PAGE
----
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Maximal speed of run

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New member
Hi everyone
I'm very noob in WRF and i want to make a question for get the best perfomance in my WRF runs. I compiled with DMPAR option and i want to run a real case with 46 x 46 cells (a little mesh), with 5 nest in similar sizes. i have a HPC with 96 cores (AMD) and i run the case with parallelization mpich using 16 cores (4X, 4Y), using mpirun -np 16 ./wrf.exe, obviously with that i get the best division (near 10 cells per processors), so with mpich i can't get a fastest runs.

Do you know how can i get a shorter time the runs, with the same size of domains?

PD1: The objective it's get a time series of wind in one point for a very long time, so the time of runs it's important.

PD2: i already tried use a WRF compilated DMPAR+SMPAR, to use more processors in the run with mpich more some preocessors with OPENMP (TILES), but i don't get a better performance.

I will be very greatfull for any informations
Please take a look at this FAQ that discusses choosing a good number of processors for your domain set-up.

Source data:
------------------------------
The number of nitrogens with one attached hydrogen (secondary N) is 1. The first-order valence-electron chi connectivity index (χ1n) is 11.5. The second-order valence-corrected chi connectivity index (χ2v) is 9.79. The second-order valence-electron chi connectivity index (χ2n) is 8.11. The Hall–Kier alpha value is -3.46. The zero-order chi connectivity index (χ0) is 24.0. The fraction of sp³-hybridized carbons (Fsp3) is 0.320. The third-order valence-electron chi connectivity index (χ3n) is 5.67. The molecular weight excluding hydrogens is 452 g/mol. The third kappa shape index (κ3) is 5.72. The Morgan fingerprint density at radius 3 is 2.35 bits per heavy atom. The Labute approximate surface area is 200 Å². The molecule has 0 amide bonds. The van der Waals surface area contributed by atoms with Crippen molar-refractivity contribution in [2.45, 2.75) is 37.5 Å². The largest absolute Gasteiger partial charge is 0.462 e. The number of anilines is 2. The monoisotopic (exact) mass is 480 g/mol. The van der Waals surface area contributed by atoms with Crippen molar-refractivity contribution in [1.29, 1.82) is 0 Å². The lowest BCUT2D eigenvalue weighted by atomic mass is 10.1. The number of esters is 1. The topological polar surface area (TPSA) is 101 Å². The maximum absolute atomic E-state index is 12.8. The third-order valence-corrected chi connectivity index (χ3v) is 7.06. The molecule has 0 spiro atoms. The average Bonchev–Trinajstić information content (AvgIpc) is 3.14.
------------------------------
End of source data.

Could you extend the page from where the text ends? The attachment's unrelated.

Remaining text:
I also would like to point out that your domain size is too small for any real application. We recommend at least 100x100 per domain, and that's on the smaller end. Take a look at this web page for best practice recommendations for domain set-up.

Once you get your domain set-up reasonably, then try to figure out the best number of processors for your simulation. The time each simulation takes can be dependent upon a lot of things - such as the time_step you're using, the physics and dynamics options, whether you have anything else running on the system in the background, etc. We typically recommend a dmpar compile for best performance.
Thanks for your reply and corrections really helps, but if i understand, the best performance in the model run it gets when you have the relation of 10 cells or elements in the domain by 1 processors?. By the other hand, there are any other recomendation in the use of time steps and physics and dynamics options or another feature for accelerate the model runs?

I'm not sure whether it's accurate to say that you would get the best performance when you have 10 grid cells per direction for each processor. That is the minimum number you can have in each direction, per processor, and since that would be the max number of processors you can use, then perhaps it would give the best performance, but I can't say that with 100% certainty.

As for time_step options, you cannot have a time_step greater than 6xDX, so if you're able to run with that setting (i.e., it's not large and giving CFL errors), then you should choose that value. Physics and dynamics options should be dependent upon your specific application and what you are interested in, and not based on which ones run the fastest. While a quick simulation is nice, accurate results are more important.